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THE EVENING STAB.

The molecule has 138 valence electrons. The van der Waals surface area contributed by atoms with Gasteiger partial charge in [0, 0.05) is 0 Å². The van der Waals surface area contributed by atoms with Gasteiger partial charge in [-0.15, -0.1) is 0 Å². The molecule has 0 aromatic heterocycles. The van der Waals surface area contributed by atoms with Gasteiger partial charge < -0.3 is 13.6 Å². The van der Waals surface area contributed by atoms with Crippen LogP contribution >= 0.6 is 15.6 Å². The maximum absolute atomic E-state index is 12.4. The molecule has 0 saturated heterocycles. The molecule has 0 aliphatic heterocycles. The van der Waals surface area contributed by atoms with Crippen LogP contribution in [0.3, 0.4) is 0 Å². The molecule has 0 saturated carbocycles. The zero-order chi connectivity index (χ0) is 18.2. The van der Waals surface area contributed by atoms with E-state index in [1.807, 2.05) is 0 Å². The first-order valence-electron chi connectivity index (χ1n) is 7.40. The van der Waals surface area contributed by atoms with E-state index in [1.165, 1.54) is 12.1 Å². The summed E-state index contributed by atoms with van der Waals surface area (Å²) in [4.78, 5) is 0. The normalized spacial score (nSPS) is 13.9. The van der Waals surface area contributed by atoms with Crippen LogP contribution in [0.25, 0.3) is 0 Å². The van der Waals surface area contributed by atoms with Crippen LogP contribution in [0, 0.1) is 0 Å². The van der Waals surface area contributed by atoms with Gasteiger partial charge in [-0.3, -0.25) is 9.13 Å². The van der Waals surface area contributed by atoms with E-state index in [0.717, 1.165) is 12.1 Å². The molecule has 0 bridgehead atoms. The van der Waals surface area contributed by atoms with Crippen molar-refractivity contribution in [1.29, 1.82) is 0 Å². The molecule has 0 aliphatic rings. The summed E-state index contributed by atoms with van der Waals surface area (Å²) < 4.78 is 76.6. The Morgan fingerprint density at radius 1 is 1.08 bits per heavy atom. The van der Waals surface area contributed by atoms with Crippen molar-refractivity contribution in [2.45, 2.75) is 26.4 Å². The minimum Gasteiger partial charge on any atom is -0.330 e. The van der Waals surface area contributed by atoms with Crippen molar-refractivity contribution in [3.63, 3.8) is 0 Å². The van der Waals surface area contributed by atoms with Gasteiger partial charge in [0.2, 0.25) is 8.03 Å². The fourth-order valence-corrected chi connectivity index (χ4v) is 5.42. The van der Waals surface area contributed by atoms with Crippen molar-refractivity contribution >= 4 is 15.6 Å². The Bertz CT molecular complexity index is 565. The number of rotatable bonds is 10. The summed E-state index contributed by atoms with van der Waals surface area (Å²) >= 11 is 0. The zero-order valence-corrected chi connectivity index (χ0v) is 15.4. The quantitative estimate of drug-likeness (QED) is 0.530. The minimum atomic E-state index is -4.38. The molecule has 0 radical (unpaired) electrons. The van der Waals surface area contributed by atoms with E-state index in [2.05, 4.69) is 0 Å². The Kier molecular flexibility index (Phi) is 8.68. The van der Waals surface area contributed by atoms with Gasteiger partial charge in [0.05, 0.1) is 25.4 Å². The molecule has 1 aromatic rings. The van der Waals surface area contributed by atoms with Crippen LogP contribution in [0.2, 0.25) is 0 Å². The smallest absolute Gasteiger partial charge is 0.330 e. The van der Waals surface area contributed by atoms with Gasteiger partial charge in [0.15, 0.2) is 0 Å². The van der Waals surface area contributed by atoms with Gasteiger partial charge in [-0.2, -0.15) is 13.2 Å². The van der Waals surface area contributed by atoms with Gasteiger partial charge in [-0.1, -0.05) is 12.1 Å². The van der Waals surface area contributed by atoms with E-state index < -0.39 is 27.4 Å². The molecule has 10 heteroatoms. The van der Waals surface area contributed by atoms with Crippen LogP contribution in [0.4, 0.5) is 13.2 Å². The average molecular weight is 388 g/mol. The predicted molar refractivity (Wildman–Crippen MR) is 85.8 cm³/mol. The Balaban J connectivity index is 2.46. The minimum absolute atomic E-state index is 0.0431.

? Aisnrevoir. THURSDAY Juu 1, 1011 TKBODOBS W. YOYM Editor New Tork Offlca: Tribune Building. Chicago (Mm: Flnt National Bank Bnlldlng. Earopaan CHSce: 8 Regent St.. London, Ed|1u4. The Bvenlnr *Ur, with tha Sunday morning *4ltta. la wlTCKd by etrrlm wlthta Dm city at 46 casta par month: dally only, 25 cants par naaath; Sunday only. 20 centa per month. Order* may be aent by mall, or telepbona Mala 2440. OMlertion la made by carrier at tha end of each aaanth. Parable In adrmncw?by mall, postage prepaid: Dally, Sunday Included, one month, 00 cents. Dally. Sunday excepted, one month. 40 cents. Saturday Star, ft year. Sunday Star. 92.40 year. Eatared w saeeod-claae stall matter at tha paat ofBce at Washington, D. C. t7h order to avoid delays as account of paaauaal abeenee. lettera to THB STAB Should set ha sSa?aaaa to any tndtrtdsa! connected with tha offlee. but almply to THB STAB, or to ttoa Editorial er Bsslneaa Department, according to tenor er purpaaa. Mr. Bryan and Bolting. In bis reply to Mr. Bryan, Mr. Under vood touched th? peerless leader on the At on two points: (1) The character of the Wilson tariff bill, which Mr. Bryan helped prepare, and (2) the binding nature ?f caucus action. . The Wilson bill carried free wool, but 1a many particulars failed to redeem part}* promises. It was far from being a re demption of the democratic platform of 1802 on the tariff question. Its authors had almply done their best with a very difficult situation. In their denunciation of the McKinley law they and their party frlends had gone too far. The law was not as bad as they had charged on the stump, and, bad as It might be, Its evils were not to be put out of business at one clip. As Mr. Bryan supported that meas ure, why cannot he support the present measure? Mr. Underwood and his friends found themselves in the same difficulties that confronted Mr. Wilson and his friends. Making legislation square with stump speeches la an Impossibility. There la no greater failure in the present at tempt than there was in the attempt of ISM. As to the caucus. It Is well approved party procedure. It is a method of as certaining majority sentiment and of en forcing majority rule. The man who re mains out of a regularly called caucus, or bolts the action *of one in whose delibera tions he has participated, violates party usage, and puts himself outside of party pale. Majority rule Is the foundation stone of popular government. Let us take a case where majority sen timent was set aside, and note the conse quences. The republicans of Illinois at a primary election declared for Mr. Hopkins aa his own successor in the Senate, and that declaration should have been bind ing on every republican chosen that year aa a member of the legislature. But enough of them, for one reason or an other, bolted, and the result In the end ?was?Lorimer! Anything gained for party strength or reputable government in that aetlonf Take a case where party men remained ont of a party caucus and refused to be bound by the action of the caucus In which 90 per cent of the party member ship had participated. Did those demo crata at Albany who defied Tammany in tha matter of the Sheehan nomination for senator make anything in the end for themselves, their party or the state? They defeated Tammany's first choice for senator, and then accepted a former grand sachem of the organization for the office, and In doing that made way for another Tammany man most objectionable to them to a place on a high court In tha state. If ever there was a case of going out for wool and coming back shorn, that may be named. As a victim of bolting?three times in presidential contests?Mr. Bryan appears at a great disadvantage In advocating such a step, and particularly as respects the performances of men who at times when so many democrats were faithless to his fortunes faithful among the faith leas stood. Mr. Clark and Mr. Under wood have never bolted him, and will not bolt him nest year If he should again load the party. The Largest Ship. Rivalry in shipbuilding for the trans Atlantic passenger traffic continues keen. This rivalry now takes the form of com petition as to size and comfort, whereas until recently the emulation of the lead ing companies was In speed. The limit of speed for steam-driven ships with profit in their operation would seem to have been nearly reached, and the great companies now contend for the largest ship instead of the fastest. In the build ing of the giant ships speed, of course, la not Ignored, and engine power com-; pared with ship tonnage remains high. So sooner is the largest ship in the world launched than a larger ship Is de signed or laid down. Launched at Bel fast yesterdsy was the Tltsnic of 43,000 tons register and WO feet length, and with the news of the launching comes news that an order has been placed by anotber company for a ship 9? feet lang, 68 feet longer than the Titanic and of correspondingly greater beam and tonnage. Theaa ships and others In prospect with na limit as to length and draft In sight tax the channel depth, dock facilities and fairway of America's greatest port and lend plausibility to the speculation that Montauk Point may become the western term In ua of the companies operating the sea monsters in the Ameri can-European trade. A grandson of King Menelek Is on-the Abyssinian throne. This may be accept ed as final confirmation of the rumor that Menelek is no more. The Open-Air Eeformatory. The old-fashioned workhouse, with close air. Idleness and consequent victousnesa is doomed Strong work in the open fields is better from an economic and from a sentimental point of view. Ontario has made marked progress in the useful out door treatment of prisoners. One of the results of the creation Ave years ago of a commission for the study of prison re form has been the development at Guelph, fifty miles from Toronto, of an 800-acre tract of land, with fields. meadows, wood land and quarries. Prisoners from the central prison at Toronto are taken to this farm and set at useful work. No convict stripes are worn, the hair is not cropped, the buildings are without bars and there are no cell a The institution paya The Inmates eat good food, live in dustriously, take a new view of life and perhapa get a fresh grip en themselves. Kansaa City instituted this form of cor rectional colony something over a year ago. and the first year's results hav< been made the subject of a report by the beard of public welfare. By this report it ts shown that a prisoner In the work hettae cost Kansas City $390 a year and a prisoner on the farm earned for the city ?160 a year. A loss of 00 cents a day for each prisoner hu been turned Into a sain of 80 cents. There Is also the gain to the prisoners themselves In employment In the open air?employment which should tend to divorce them from city slums and make them self-sustaining In that class of labor for which there Is a strong and steadily rising market?field work. In the matter of wholesome and ra-( tlonal treatment of minor x malefactors the District of Columbia Is keeping pace with the rest of the world. The Wash ington Board of Trade, through Its com mittee on charities and corrections, was one of the leading influences to bring about a betterment of conditions for Dis trict prisoners. In the eighteenth annual report, 1*06. of the Board of Trade the committee on charities and corrections reported: "During the past year an Investigation has been in progress which it is hoped and believed will result in radically im proving the conditions in the District or Columbia relating to the treatment or prisoners. The crowded. Insanitary ana unscientific conditions at our Jail and workhouse have long been a disgrace to the capital of the nation, where modern conditions should prevail. It is aVT<?f.t iT?? possible to believe that In this enlightened age our Institutions should be so out or step with the advances made in parts of the country. In our Jail, prison ers are crowded two and three together in a cell in almost absolute idleness, with inadequate sanitary arrangements and with an entire disregard of the modern and moral truth that prisoners are not confined in Jails merely to punish them, but that hand In hand with the punish ment should go the work of reforming and building up. ? ? ? Your commitf?e realized at the very beginning of its work that the- prison conditions of the citj, call strongly for action, and at its first | meeting appointed a subcommittee to in- , vestlgate and report. Then came the ?"g" eestion for an official commission to make such investigation, and to this su?*est^?" your committee lent its aid. The ap pointment of the commission by the President of the United States, the high character and ability of Its members and the painstaking manner with which it. conducted its examination make " more probable that its report will present a practical plan on which action can be secured." ^ This committee. Justice Wendell P. Stafford. John Joy Edson and Robert V. La Dow, made Its report in January, 1900. The commission recommended that the present Jail be used as a house of de tention and that It should be modernised; that a probation system be established. that a reformatory be established upon a tract of land of not less than 1.000 acres j and widely separated from any other penal Institution; and that another tract of land of equal slse be secured as a site for a w&rkhouse. The District appropriation bill of 1900. making provision for the sup port of the District government for the fiscal year ending June 80. 1910, carried an Item of $100,000 for and directed that the Commissioners proceed with the construction of certain buildings. The work at Occoquan, where the District is creating Its model workhouse or work farm, progresses well, appropriations hav ing been made 1n the general deficiency, act for the fiscal year, 1911, and In the District appropriation bill for 1912. ' The reformatory Is hanging fire. The Commissioners selected as Its site Bel voir, three miles below Mount Vernon. Belvolr was the home of William Falrv fax, cousin of and agent In Virginia for Thomas. Lord Fairfax. One of the Misses Fairfax of Belvolr became the wife of Lawrence Washington, half brother of George, and who bequeathed Mount Vernon to Washington the Great. Because of the Intimacy of the Fairfax and Washington families and the prox imity of Belvolr to Mount Vernon a num ber of patriotic bodies raised successful opposition to the location of the District reformatory on the Belvolr peninsula j and Congress passed an act which will hereafter prevent the location of any penal Institution in Virginia or Maryland within ten miles of the home and tomb of | Washington. Be Gentle With the Hone. While the cummer sun beats down and men seek the grateful shade of the trees, the cool of the parks and the comfort of Indoors, think of the horse that pounds the gray pavements of the city pretty well bound up with cinch, breeching, hip straps, side straps, traces, collar, collar strap, bridle, martingale and other equip ment, with a heavy load behind him and perhaps a none too thoughtful or con siderate driver on the seat. Let Dobbin take his time. Let him rest In the shade of the trees. Keep a wet sponge on his poll and cool his head with often. Let him drink as much as he will provided you let him drink often. He needs a great deal of water during his work on hot days. He soon gets thirsty after beginning his work, for the horse does not drink well early in the morning. A yght sunshade on the head saves the horse suffering and the owner money, because horses are liable to sunstroke and heat stroke. The feed ing of horses should be given close at tention in the hot months. The streets are full of faithful, honest horses that never get a bite of green forage In sum mer and do not get a mash feed as often as needed. There are poor horses that never have their shoes removed year s end to year's end for a foot rest. Igno rance of the horse often costs horse owners large sums of money. In the special report on diseases of the borse published by the Department of Agriculture is the following paragraph on treatment for sunstroke, heat stroke or heat exhaustion: "Under no circumstances is bloodlet ting permissible In sunstroke. Ireor lfe cold water should be applied to the head and along the spine and half an ounce of carbonate of ammonia or six ounces of whisky should be given in one pint of water. Cold water should be showered upon the body of the horse from a liose or otherwise. This should be continued until the temperature is down to 1UM de grees Fahrenheit. Brisk friction of the limbs and application of spirits or cam* plior often yield good results. The ad ministration of the stimulants should be repeated In one hour if the pulse has not become stronger and slower. In either caae when reaction has occurred prepara tion's of iron and general tonics may be given during convalescence: Sulphate or iron, one dram; gentian, three drams; red cinchona bark, two drums; mix and give in the feed morning and evening. The horse is not a machine. He Is a very complex and sensitive organism, and the list of ailments from which he suf fers or may suffer is a long one. Tourists from the continent may as well understand that Queen Mary will under no circumstances permit them to wear their bicycle costumes at the coro nation. One of the tests of a good trUst may be the evidences of repentance for the past that its promoters can bring for ward. It Roosevelt had decided on that arctic trip a few years earlier, both Cook and Peary might have found themselves an ticipated. Got. Wilson and Stomping. Some of Gov. Wilson's admirers are afraid of the stumping business?afraid that he may overdo it. They congratulate him on the success of his western tour, which was an unqualified success. His audiences everywhere testified to keen interest in the man. and his addresses were fully reported and widely read. He was happy both in the choice and the treatment of subjects, and probably as many republicans as democrats heard him. Still, he is advised not to repeat the performance?not to acquire the stumping habit. TJte more solicitous of his sup porters would have him remain close to base In future, and confine his atten to the duties of an executive. Let mm make presidential hay at Trenton, keeping an eye on things at home. country will be more Impressed with him In the role of governor, following all t details of that Job, than in the role ? an orator, though discoursing felicitously on the public questions of the da J. It will be difficult for Gov. Wilson to take this advice, for two reasons. In the first place, there is intoxication in applause for a speaker,: and Gov. Wilson is having his first taste*of it. He toured New Jersey last year trying his voice, and now he Is trying it away from home. The efTect last year was extraordinary. He proved the greatest vote getter the state had ever known- Encouraged by this, he is now aiming higher, and natu rally turns to his -voice again. As It proved so potent in a small race, why not employ it In a great race?the great est race of all? In the second place, there is a wide desire to see and hear the governor. The people of the other sections of the country would be glad to enjfcy what the people of the west have Just enjoyed?a vlrtt from one of the most interesting men of the day. A scholar turned politician over night, and beating veterans at the game with ease, is a new product in our affairs. The curiosity attaching to him is fully justified, and the invitations pouring in on him represent a feeling most credit able to its professors and most flattering to Its object. And then, as the legislature Is not In session, the need of the governor at home Is not pressing. While that body was at work he remained on deck, and made himself a power in behalf of progressive measures'. He not only had his say, but made himself understood. On many points the legislature took his advice, and In the matter of electing a United States senator It accepted the candidacy of a man who. without the governor's sup port. would not have been a serious fac tor in the race. But the lawmakers have adjourned, and the chief executive has only routine to consider. That Is not taxing. He could carry papers calling for attention around In hie hat or an Inside pocket, and dis patch the business on a railroad train, or In a hotel room, hundreds of miles from Trenton. The machinery of a state government is so well organised it almost runs Itself at periods. Gov. Wilson is striving for the capital prise, and should leave nothing undone to boom the Wilson boom. As the people want to hear him he should afford them every opportunity, and address them at points most convenient for them. The stumping habit is not a bad one where the stump is a sort of throne, as It is in this country. The Standard Oil Company may now contemplate the other monopolies with the interest of the small boy who Is through with his vaccination. While wait ing to see whether It takes he can And interest in observing the treatment of others. John W. Gates has no hesitation In de claring that he knew Andrew Carnegie when that eminent philanthropist mani fested no desire whatever to die poor. Fortunately for the heat-weary towns man, the farmer with all his prosperity has not reached a point where he dis dains to take summer boarders. There Is not much use In trying to cre ate a "see America first" stampede until after the curiosity concerning the corona tion Is satisfied. Only a Bacon enthusiast like Dr. Owen wotfld insist on digging up- the bed of a river in search of proofs instead of go ing fishing. Mexico has no time to devote to the problem of finding some dignified and courteous method of disposing of its ex presidents. * It is difficult these days for a states man even to address a class of graduates in law without starting a controversy. Presidential booms are now subject merely to light variable winds. - The squalls will come later. SHOOTING STABS. BT PHILANDER JOHNSOX. Underpaid. "There Is no doubt," said the diplomat, "that our representatives abroad should have higher salaries." "I suppose that Is the case." replied the man with the clerical collar. "There Is no use of expecting a minister abroad to be content with the sort of pay that is considered sufficient for a minister of the gospel." Suggestion to Power. Were I a philanthropic king, I'd Issue mandates, sure as fate, 'Gainst weather bureaus reglst'rlng A climate over 68. 1 A Philadelphia Protest. "I propose to make this a model city, said the reformer. "It's.that now," replied the motorist, "only It's about an 1807 model." The Kerry Makeshift. "I thought you were going to take a day off and enjoy a trip Into the coun try." "Had to give It up." replied the man with a cheerful disposition. "But we did the next best thing. We got some hard boiled eggs and some canned goods, and ate them out In the back yard." The Formidable Item. "Coirid you suggest any way of run ning this place more economically?" asked the amateur farmer. "Yep." replied Mr. Corntossel. "Buy an interest In a hardware store, and get your outfit of implements at cost." The Onward March. ; They have cut off their cues In China land! At last they are coming to understand That the way which Is truly to be prised Is the way enlightened and civilised. In time they will learn the other things That make us a race of a bHllon kings. They will learn to dispense with their garments light And wear suspenders and collars tight, And drink hard stuff in their lemonade When the weather Is 90 in the shade. They will teach their ladles with 0attent care To appear with bales of transplanted hair. The hobble will presently replace ' Their garments of light and flowing grace. L*t's all take cheer, for the end Is near Of their barbarisms so quaint and queer. In progress lend them a helping hand. They have cut off their cues in China land! Decisions Hot Destructive. From the Atlanta Georgian. Query: After the lumber trust Is dis solved by the court. wlU it be able to reforest as quickly as the Standard Oil was able to relubricate? Get Newcorn & Green Custom Tailoring in your summer suit EN who want STYLE that stays, in their summer suits, most go to the custom tailor. t For to have staying STYLE, in the thin stuffs that mean coolness and com fort, you must make sure of lasting FIT. And lasting FIT, in these very light fabrics, is alone possible when a man is his own model? When his suit is cut and shaped to fit his own form. No question about where to go! Newcorn & Green Custom Tailoring isn't du plicated anywhere at the same prices?and the prices are no higher than ready made! Serges, flannels, tropical worsteds, mohairs, home spuns, in a wonderful va riety of weaves and colors, at these prices: $15, $16.50, $18.50, $20, $22 and up Write for Style Book and samples of cool fabrics. ewcom & 1002 F Street N.W. Open Saturday evening. NEW YORK. WASHINGTON. PARIS. Jali rnius uan F St., Cor. 13th. (Commencing June 1, Store Hours 8:00 to 5:30.) Furs Stored and Insured, Remodeled and Repaired. . FOR FRIDAY AND SATURDAY. Women's Summer Furnishings At the Following Very Special Prices: $1.95 Excellent quality Taffeta Silk. Plain and fancy border combina tions, in green, navy, red, black. whlt?, pink, light blue, violet, pur ple and brown; also many black and-white effects; selected handles; plain and carved. $10.00 Parasols $5.00 Imported White Linen, hand broidered; selected handles. -em $1.25 Silk pj Stockings ? Best Stockings In the world at the price, In black, white and tan. $1.75 Silk 3 s Undervests White, pink and blue. $2.50 Silk *11 Qg Undervests ^ Hand-embroidered* and blue. ?I white, pink 75c Knit Undervests Plain and hand crochet yokes. % 35c and 5?? Undervests. 25c Plain and hand crochet yokes. $3.50 Batiste Waists, very special '??"v Hand-embroidered design in black, white, violet, blue and coral. Val lace, Dutch neck and short sleeves. $4.00 Batiste e?jn| Waists, very special Hand-embroidered design in black, white, violet, blue and coral; Val lace, Dutch neck and short sleeves. $5.SO . - * Handbags...... Finest quality Genuine J very newest shape In navy, green and purple silver and gun metal frames, made with inside compartment and fit ted with mirror aad card case; silk lined. The smartest bag of the season. Special for Friday and Saturday, at nuine jflXal; In bSBHK purples "gold. * ?? Price. Irish Lace Neckwear. % Dutch Collars, Coat Collars, Stocks, Jabots, Tabs, Yokes, Chemi settes and Sets, at Vi and less than Vi regular price. $5.50 to $8.50 Mes- Am saline Petticoats... Odd lot, only one and two of a kind; novelties taken from our most expensive skirts and reduced. 65 skirts in all. t i 1 * ? $5.50 Messaline Petticoats .$3.75 Black, white and all the new street and evening shades, made * with deep accordion ruffle and mes- x saline underlay. x Tiiooiooooftftfrt :: A.LFALKC0..917FN.W $ i > V V 20 dozen Fine All-over Embroidered Waists, made of excellent quality Swiss embroidery; new kimono sleeves. The best value ever shown. Regular $1.98 value. ?11 aa Special at, each . ^Jl.W 1 lot of Fine Natural Linen Skirts, new habit-back ef fect; open on side, and finished with pearl but tons. Regular $2.00 value. Special at 4'Jl?><w<9 50 Odd S|lk Waists, in navy blue, brown, black and white stripes and many odd ones; ends of various lines that sold from $3.50 to $5.00. All reduced tomor row to, each.... _ 20 Fine Light^and Dark Pongee and Imported Linen Coats, both plain and trimmed effects. Extra ***> special value for Friday's sale at. 100 New Lawn, Percale and Chambray One-piece Wash Dresses; a host of dainty patterns to select from. Orj qo Extra special value at And the following odds and ends at give-away prices, hut come early if you want one of theiA : 10 Natural Linen i-piece Dresses, reduced from $7.50 to $2.98 4 i-piece Dark Blue Silk Dresses, reduced from $12.50 to $5.00 i Long English Tan Covert Coat, reduced from $15.00 to 1 Imported Plaid-back Cape, reduced from $20.00 to.... 4 Short Pongee Coats, silk lined, reduced from $12.50 to 3 odd Cloth Suits, reduced from $18.50 to And 10 dozen Fine Striped Percaline Petticoats, in black, blue, tan and lavender stripes, with deep embroidered flounce. Reduced from $1.00 to 50c for Friday only. Extra special No. 1 8 to 11:30 only NONE THEREAFTER. $8, $9 and $10 new summer dresses, $3.98 ?all sizes and the prettiest effects in dimities, lawns, lingeries and linens. 50 cloth suits that sold for <? fl O AA $25.00 and $30.00 - - - WW All these are the new desirable late models in checks, stripes, mixtures and plain colors. Only for Friday?$ia 24 cloth suits for stout ?|l 2 ^ women, up to 51 bust, at - 4* 11 A? ?embracing black and navy serges and an assortment of mixtures?a splendid opportunity. $15.00 for $50.00, $45.00, $35.00 and $30.00 suits ?which is actually less than the cost of the materials?all sizes and all desirable fabrics. What an opportunity to buy the suit for the summer outing. $12.00 and $15.00 new summer dresses, $7.95 ?handsome striped voiles and dainty tissue ginghams, in all the most fetching combinations of trimmings, and all guar* anteed to wash. $25.00 for dresses worth up to $75.00 Handsome Dresses, so Varied in assortment that description is impossible, but embracing the most beautifully embroidered^ voiles over satin, hand-painted chiffons, Irish crochet-trim med lingeries and marquisettes and handmade clunys, for which every store in town is ask ing up to $75, will be sold at $25. 1 ?? . ' ' 1 $7.95, $9.95 and $10.95 for pure linen tailored suits $10.00 for going-away coats worth $18.00 ?black and navy serge, white serge and cloth of gold?56 inches long?an actual saving of $8. A feast of waist bargains Any woman who has "shopped around" will tell you that our waists are the dressiest and the best values in town. $2.98 for $5 to $7 waists Jap silks, marquisette silks, taffeta silks, chiffons and beautiful pongees. Extra special No. 2 8 to 11:30 only 50 new foulard silk dresses, $7.50 ?in all colors and good variety. $1.98 for $4 and $5 waists Marquisettes, Bulgarian embroidered voiles; cluny lace-trimmed lingeries; all over embroidered. $1.00 for $1.50 and $1.75 lawn, linen and lingerie waists $2.98 for messaline and taffeta silk petticoats, all colors $2.96 and $3.98 for most exclusive summer waists 801 Penna. Avenue. Cor. 8th Street. Pay a deposit?well make delivery at any time. t Special Prices on Simmer Needs, You will find very interesting prices being quoted on Summer Chairs and Rockers?Refrigerators ana Mattings? and a host of other things that go to make the home comfort able. While the prices arfe very low?you will recognize the values as of the highest standard?the Hoeke standard. That's always a GUARANTEE. ? $11.50 Fiber Rush Chairs | and Rbckers Choice of six different patterns Chairs and Rockers?big, comfortable, for living room, library and porch use. !6' 75 roomy and Refrigerators. Monarch and Eclipse?the two fa Monarch and Eclipse?the two best styles of Refrigerators made for family use. Compact, commodious and economical. size.????????*?? $9.00 size. $11.00 size $13*5? size..... $16.50 $19-75 40-lb. 55-lb. 75-lb J 100-lb. 120-lb. 125-lb. 150-lb. size, size, size. .$22.50 .$26.75 Mattings. Standard grades of the Best Hand made Mattings, (n patterns that are exclusive.. We will surely save you from 2%c to 5c a yard under the special prices we are quoting. 22X/2C yd. 25c yd. 27x/2c yd. 30C yd. 35c yd. 40c yd. Fiber Rugs. Room sise, 9x12; the strongest most serviceable summer rug you $7.75 can lay on the floor. SPECIAL.. Porch Rockers.. Of strong construction?that will stand the care-free use on the porch. Five separate lots, each an extra value? 98c, $148, $1.98, $2-'5o, $2 98. Hammocks. In a big variety of colorings; _ stfong weave, and full sise?12.98, f <8.50, M OO and $5.00. Sleeping Hammocks, f6-00 ***** Includes Spring, Mattress, Wind $7*5? grade. ??.....???? 55 *"3 !' Shield and Hangers, complete?IT.T5, * , $8.85, 10.85, $11.50 and $12.50. 1 CARPETS taken up, cleaned, stored or relaid. SCREENS and WIN DOW SHADES maJii to order. Willow Chairs. Including the Bar Harbor and other of the best styles. Specially reduced? $4.50 grade $3.37 $8.50 grade $6.37 Use a Remington Typewriter THREE MONTHS $ FOR WILL'rent you a model 6, 7 or 8 of a Year?THREE MONTHS?for $5.00?1 the most advantageous rental terms ever offered by the manufacturers. AND ** to buy the machine at the endaf the rental period, the upon your purchase. money already paid will be credited Remington Typewriter Company ?2. Verts Ave. W.W. ? !*. Healthy Mothers The bearing of children is frequently followed by poor health for the mother. This supreme crisis of life, finding her physical system unprepared for the de mands of nature, leaves her with weak ened resistive powers and sometimes chronic ailments. This can be avoided if Mother's Friend is used before the coming of baby, and the healthy woman can remain a healthy mother. It it the only remedy that perfectly and thoroughly prepares the system for healthy motherhood, and brings about a natural and easy consum mation 6f the term. Women who use Mother's Friend are always saved much suffering when the little one arrives, and recover more quickly, and with no ill ef fects or chronic troubles. Every ex pectant mother should safeguard her health by using Mother's Friend, thus preparing her physical condition for the hour of mother- ]\ frir1n? hood. This medi- " MOTHER 3 cine is for sale at drug stores. IT WEND Write for free book for expectant mothers. BRADFIELD REGULATOR CO, Atlanta. Ga. | Beautify Your Porch 3 and Lawn Furniture With a Small Can of I Locas Tinted Gloss Paint It Will Umkm It Look New. t R. M. BROWN, | 7th and N Sts. N.W. The Wretchedness of Constipation On quickly to ororeomo ftp CARTER'S LITTLE LIVER PILLS Pnroly act gently oft tho liver. Csn 1 BUtouanesa, 1 : ii ?I ?mall Pill. BmU GENUINE must